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EL SALVADOR
El Salvador: The lives of women in danger
Tomás Andréu
11/8/2013
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Progress in women’s rights is halted because of high rate of adolescent pregnancies and penalization of abortion.

With the signing of the Peace Accords in 1992, a new era began for Salvadoran society and for women. The signing of the Peace Accords ended more than a decade of armed conflict between the guerrilla group Farabundo Martí National Liberation Front (FMLN) and the government of the right-wing National Republican Alliance, ARENA.

“I think that women’s voices and our struggles began to be heard after 1992 because of the strength of the organized feminist movement. I also think that with the change of government [in 2009 with the coming to power of FMLN] some of those demands of social organizations have been put into concrete forms, which can be linked to the acceptance of feminists in the government of [President] Mauricio Funes,”, affirms Mariana Moisa, from the Feminist Collective for Local Development (CFDL), to Latinamerica Press.

Despite seeing changes in different areas in the country, such as politics, employment, or even the military sector in which women are allowed to participate, Moisa considers that there are topics which are still kept in the dark.

“El Salvador does not have sexual education programs that are free of prejudice”, exposes the feminist. She adds that the Central American country “penalizes abortion in any circumstance, even if the life of the mother is or could be in danger”.

American anthropologist and feminist Ellen Moodie, professor at the University of Illinois, who has investigated the transition to democracy in El Salvador after the signing of the Peace Accords was consulted by Latinamerica Press on women’s reproductive rights.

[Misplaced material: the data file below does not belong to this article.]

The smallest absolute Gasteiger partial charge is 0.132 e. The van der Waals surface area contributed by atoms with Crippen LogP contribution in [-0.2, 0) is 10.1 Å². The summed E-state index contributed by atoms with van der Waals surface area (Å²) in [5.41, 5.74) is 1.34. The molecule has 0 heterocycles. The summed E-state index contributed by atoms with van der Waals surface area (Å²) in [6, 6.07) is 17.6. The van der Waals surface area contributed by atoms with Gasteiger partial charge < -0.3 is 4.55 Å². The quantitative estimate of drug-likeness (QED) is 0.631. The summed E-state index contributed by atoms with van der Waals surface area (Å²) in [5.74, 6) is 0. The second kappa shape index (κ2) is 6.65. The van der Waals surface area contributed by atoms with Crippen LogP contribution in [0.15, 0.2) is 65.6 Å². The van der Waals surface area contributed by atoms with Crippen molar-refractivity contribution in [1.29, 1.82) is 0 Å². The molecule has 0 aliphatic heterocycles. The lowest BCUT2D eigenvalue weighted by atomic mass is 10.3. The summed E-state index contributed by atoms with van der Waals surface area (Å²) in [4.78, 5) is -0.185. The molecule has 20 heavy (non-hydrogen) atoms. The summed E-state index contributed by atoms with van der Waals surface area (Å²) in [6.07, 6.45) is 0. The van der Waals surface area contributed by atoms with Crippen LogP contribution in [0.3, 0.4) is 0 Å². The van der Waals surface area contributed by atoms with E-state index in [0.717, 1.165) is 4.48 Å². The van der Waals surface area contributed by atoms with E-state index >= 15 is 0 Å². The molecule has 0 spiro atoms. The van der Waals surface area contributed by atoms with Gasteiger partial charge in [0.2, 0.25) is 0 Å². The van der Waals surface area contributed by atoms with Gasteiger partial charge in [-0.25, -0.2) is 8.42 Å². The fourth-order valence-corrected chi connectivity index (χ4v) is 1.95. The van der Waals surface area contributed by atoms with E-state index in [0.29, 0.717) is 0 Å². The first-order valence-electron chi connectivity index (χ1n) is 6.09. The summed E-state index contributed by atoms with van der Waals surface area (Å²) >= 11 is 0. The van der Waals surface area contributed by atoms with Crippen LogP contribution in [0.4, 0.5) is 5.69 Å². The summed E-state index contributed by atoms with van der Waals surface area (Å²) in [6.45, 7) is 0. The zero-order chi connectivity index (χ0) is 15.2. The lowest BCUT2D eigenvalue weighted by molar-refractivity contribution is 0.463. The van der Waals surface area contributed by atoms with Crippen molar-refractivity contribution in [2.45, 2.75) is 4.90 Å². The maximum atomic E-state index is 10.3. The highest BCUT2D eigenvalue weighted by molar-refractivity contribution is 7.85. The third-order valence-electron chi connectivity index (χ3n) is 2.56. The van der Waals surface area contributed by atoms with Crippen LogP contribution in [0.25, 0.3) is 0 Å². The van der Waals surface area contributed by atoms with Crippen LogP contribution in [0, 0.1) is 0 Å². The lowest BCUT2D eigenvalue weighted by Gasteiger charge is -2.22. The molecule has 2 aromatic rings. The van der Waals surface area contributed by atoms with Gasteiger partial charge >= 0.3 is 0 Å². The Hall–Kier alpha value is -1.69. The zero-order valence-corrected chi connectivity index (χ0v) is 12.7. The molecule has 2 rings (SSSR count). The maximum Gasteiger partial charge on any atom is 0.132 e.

“There is no freedom for women to make their own reproductive health decisions,” said Moodie. “Women live in a suspecting environment. If a woman miscarries, she is suspected to have illegally aborted her fetus. The abortion laws in El Salvador are some of the most restrictive on the continent.”

Adolescent pregnancies
Last May the Ministry of Health (MINSAL), became alarmed by the number of adolescent pregnancies despite the decline in the last few years. The head of MINSAL, María Isabel Rodríguez, told the press that “the rate is very high. We have a [pregnancy] rate among adolescents of 89 out of 1,000 women between 15 and 19 years of age. It is high because the average in Latin America is 77.”

According to what the newspaper La Prensa Grafica recorded, the minister called on “both men and women, for sexual and reproductive health education to spread, to start it in schools and [to eliminate] any taboos against this type of education because the problems that adolescent pregnancies cause are very serious.”

According to the MINSAL 2012-2013 Work Report 63.7 percent of the population is younger than 30 and women represent 52.8 percent of the total population of the country. “In Central America, we have the second lowest rate of adolescent pregnancies. Costa Rica has the lowest. It is a number we have been reducing gradually over the last 20 years, yet the numbers are still alarming,” said Sofía Villalta, Coordinator of MINSAL’s Sexual and Reproductive Health Unit, to Latinamerica Press.

According to Villalta, in 2012 12 cases of pregnant adolescents who died because of complications were documented. For that same year, MINSAL totaled 82,586 births attended by qualified personnel, 24,190 of which were of adolescent mothers.